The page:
Not much is publicly known about the bank. One South Korean expert said it also handled legitimate trade and investment with China. The State Department official said some EU countries with embassies in Pyongyang used the bank for embassy business.
Washington had asked the U.N. Security Council to include the bank in fresh sanctions imposed on North Korea for its February 12 nuclear test, but China and Russia were opposed, said the senior U.S. official and U.N. diplomats. They did not say why Beijing and Moscow rejected the proposal.
Neither Russia's U.N. mission in New York nor China's had an immediate comment. Russia and China each wield vetoes in the Security Council.
The United States announced its unilateral measures against the bank several days after the U.N. resolution was passed on March 7. Washington's measures prohibit any transactions between U.S. entities or individuals and the North Korean bank.
The Japanese government source with direct knowledge of the matter said Tokyo was expected to announce sanctions once legal documents were prepared.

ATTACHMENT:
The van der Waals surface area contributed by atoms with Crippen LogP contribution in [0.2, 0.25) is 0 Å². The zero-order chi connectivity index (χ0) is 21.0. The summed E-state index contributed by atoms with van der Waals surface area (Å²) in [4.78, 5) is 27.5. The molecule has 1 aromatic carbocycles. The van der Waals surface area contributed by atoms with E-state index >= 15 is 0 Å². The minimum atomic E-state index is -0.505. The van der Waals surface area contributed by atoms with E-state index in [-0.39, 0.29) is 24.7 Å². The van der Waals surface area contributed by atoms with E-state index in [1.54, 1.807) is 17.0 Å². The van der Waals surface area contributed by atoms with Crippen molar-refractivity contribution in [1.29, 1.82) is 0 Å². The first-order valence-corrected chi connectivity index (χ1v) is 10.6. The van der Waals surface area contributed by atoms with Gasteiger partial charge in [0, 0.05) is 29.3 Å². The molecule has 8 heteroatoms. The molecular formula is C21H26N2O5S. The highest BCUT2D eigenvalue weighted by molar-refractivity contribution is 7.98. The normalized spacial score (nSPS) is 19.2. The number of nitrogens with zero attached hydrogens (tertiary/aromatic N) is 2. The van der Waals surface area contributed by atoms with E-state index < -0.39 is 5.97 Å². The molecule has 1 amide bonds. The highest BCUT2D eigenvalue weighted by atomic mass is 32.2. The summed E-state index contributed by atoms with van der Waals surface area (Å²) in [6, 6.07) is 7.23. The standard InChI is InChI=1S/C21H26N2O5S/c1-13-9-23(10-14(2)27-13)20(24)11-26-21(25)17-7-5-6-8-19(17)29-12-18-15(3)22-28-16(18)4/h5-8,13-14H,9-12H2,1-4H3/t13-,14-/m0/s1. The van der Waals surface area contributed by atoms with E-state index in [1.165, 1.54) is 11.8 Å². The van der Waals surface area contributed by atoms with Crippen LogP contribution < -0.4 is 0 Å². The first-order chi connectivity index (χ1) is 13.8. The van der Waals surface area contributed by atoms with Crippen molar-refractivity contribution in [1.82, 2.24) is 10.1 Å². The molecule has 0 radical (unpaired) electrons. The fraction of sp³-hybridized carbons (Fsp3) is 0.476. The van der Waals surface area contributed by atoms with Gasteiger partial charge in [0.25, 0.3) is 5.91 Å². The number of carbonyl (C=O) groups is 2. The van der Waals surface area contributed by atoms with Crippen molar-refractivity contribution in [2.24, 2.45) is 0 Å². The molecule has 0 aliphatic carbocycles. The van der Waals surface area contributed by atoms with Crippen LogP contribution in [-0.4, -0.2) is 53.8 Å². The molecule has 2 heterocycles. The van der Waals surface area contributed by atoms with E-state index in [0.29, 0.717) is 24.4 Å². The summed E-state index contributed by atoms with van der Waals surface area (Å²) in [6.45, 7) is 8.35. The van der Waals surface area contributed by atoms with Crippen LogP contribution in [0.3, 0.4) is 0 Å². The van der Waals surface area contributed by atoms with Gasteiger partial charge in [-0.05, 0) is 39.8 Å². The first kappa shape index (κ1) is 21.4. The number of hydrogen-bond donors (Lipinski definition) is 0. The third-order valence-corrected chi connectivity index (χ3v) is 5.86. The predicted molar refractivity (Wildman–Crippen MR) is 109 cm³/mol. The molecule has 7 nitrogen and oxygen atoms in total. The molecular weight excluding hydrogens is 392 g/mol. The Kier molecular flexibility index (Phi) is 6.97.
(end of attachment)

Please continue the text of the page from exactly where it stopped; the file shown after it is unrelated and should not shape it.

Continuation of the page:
"The (bank) doesn't have a branch in Japan so the main reason behind the move is an attempt to cause as much reputational damage as possible," the source said, referring to any institutions that might be doing business with the bank.
In Canberra, Foreign Ministry sources said sanctions would be applied to prevent Foreign Trade Bank operations in Australia. Talks were under way with bank representatives, the sources said, declining to say what the measures would be or where the talks were taking place.
The office of Foreign Minister Bob Carr said that up to now regulators had yet to find any record of a Foreign Trade Bank branch in Australia. Australia has diplomatic ties with Pyongyang. Japan does not.